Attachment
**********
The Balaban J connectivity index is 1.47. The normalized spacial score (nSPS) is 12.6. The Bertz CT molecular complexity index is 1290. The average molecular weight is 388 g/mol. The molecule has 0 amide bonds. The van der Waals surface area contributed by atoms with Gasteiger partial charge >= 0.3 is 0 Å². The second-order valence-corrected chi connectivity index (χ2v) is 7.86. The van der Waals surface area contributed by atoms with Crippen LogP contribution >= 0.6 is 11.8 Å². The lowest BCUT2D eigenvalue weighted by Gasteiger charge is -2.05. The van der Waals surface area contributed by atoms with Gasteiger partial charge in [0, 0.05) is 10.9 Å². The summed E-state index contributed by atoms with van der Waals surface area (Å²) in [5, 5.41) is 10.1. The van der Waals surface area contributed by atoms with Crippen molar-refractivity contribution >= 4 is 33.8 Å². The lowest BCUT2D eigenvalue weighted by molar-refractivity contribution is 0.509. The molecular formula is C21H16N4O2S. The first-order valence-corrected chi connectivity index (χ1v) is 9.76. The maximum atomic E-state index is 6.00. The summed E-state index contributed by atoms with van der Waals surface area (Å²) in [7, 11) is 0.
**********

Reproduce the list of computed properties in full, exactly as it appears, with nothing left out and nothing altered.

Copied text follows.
The Balaban J connectivity index is 1.47. The normalized spacial score (nSPS) is 12.6. The Bertz CT molecular complexity index is 1290. The average molecular weight is 388 g/mol. The molecule has 0 amide bonds. The van der Waals surface area contributed by atoms with Gasteiger partial charge >= 0.3 is 0 Å². The second-order valence-corrected chi connectivity index (χ2v) is 7.86. The van der Waals surface area contributed by atoms with Crippen LogP contribution >= 0.6 is 11.8 Å². The lowest BCUT2D eigenvalue weighted by Gasteiger charge is -2.05. The van der Waals surface area contributed by atoms with Gasteiger partial charge in [0, 0.05) is 10.9 Å². The summed E-state index contributed by atoms with van der Waals surface area (Å²) in [5, 5.41) is 10.1. The van der Waals surface area contributed by atoms with Crippen molar-refractivity contribution >= 4 is 33.8 Å². The lowest BCUT2D eigenvalue weighted by molar-refractivity contribution is 0.509. The molecular formula is C21H16N4O2S. The first-order valence-corrected chi connectivity index (χ1v) is 9.76. The maximum atomic E-state index is 6.00. The summed E-state index contributed by atoms with van der Waals surface area (Å²) in [7, 11) is 0.